Effect of Hard and Soft Segment Composition and Molecular Architecture on the Morphology and Mechanical Properties of Polystyrene--polyisobutylene Thermoplastic Elastomeric Block Copolymers
This paper reports the effects of hard (polystyrene, PS) and soft (polyisobutylene, PIB) segment composition and the molecular architecture (linear versus star, PS and PIB block length) on the morphology and mechanical properties of polystyrene/polyisobutylene (SIBS) block copolymers synthesized by living carbocationic polymerization. Atomic force microscopy, dynamic mechanical thermal analysis and tensile testing verified the phase-separated nature of the block copolymers, which behaved as thermoplastic elastomers (TPEs). The morphology of these TPEs is similar to polydiene-based TPEs, and is defined by the soft/hard segment composition. Interestingly, topology (linear vs star) did not have a major influence on morphology. Tensile testing showed that for both linear and three-arm star block copolymers, the modulus and tensile strength increased while elongation at break decreased with higher PS content. However, three-arm star block copolymers showed larger moduli than their linear homologues with similar PS content and PIB arm length, indicating the influence of molecular architecture on mechanical properties. These results might serve as a foundation for macromolecular engineering design for optimizing properties.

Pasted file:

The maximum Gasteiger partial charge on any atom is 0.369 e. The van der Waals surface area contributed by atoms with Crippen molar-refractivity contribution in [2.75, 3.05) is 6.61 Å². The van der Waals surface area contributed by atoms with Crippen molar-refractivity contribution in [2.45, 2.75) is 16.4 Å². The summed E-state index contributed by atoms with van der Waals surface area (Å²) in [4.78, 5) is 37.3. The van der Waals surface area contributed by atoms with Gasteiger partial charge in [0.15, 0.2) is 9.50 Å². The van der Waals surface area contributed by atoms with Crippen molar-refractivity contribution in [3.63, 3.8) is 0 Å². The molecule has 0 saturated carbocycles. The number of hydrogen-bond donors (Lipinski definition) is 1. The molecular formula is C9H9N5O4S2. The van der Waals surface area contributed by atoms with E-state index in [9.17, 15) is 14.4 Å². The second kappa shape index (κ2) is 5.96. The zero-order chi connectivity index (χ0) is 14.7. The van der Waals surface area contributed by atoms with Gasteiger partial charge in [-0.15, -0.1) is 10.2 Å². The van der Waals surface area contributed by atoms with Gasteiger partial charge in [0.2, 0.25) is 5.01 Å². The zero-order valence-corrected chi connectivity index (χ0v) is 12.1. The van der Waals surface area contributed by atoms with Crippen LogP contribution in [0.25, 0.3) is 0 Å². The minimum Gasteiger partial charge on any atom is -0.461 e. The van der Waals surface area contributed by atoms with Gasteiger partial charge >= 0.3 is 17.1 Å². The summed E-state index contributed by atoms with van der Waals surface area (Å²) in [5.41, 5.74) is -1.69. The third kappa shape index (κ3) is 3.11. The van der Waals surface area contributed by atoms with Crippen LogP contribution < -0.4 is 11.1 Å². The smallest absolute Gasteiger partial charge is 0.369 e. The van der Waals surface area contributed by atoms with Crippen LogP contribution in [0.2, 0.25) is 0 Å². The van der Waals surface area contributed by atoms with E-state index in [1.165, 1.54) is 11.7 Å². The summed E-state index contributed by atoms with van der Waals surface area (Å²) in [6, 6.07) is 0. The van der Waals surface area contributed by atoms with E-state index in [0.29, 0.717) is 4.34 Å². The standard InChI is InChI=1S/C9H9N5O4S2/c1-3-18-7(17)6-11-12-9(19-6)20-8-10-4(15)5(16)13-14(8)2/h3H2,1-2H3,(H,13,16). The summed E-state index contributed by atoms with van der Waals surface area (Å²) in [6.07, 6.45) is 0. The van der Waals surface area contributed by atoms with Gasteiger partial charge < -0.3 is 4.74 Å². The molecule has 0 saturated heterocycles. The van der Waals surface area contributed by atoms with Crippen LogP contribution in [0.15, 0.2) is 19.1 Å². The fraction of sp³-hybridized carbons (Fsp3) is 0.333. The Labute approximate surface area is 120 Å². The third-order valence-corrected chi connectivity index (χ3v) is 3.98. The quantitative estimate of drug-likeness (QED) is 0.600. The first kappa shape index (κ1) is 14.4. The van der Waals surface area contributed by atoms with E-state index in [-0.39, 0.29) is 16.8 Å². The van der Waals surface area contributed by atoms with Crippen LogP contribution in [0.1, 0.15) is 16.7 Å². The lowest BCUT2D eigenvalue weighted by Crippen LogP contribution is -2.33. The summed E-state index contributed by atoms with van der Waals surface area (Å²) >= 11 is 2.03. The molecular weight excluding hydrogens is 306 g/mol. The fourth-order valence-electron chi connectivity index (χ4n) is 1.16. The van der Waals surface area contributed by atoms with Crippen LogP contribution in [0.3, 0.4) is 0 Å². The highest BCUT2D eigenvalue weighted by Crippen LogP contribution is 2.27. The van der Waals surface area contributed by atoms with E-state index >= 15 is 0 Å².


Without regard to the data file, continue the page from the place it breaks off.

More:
European Polymer Journal
Puskas, Judit; Antony, Prince; El Fray, M.; and Altstadt, Volker, "Effect of Hard and Soft Segment Composition and Molecular Architecture on the Morphology and Mechanical Properties of Polystyrene--polyisobutylene Thermoplastic Elastomeric Block Copolymers" (2003). Chemical and Biomolecular Engineering Faculty Research. 494.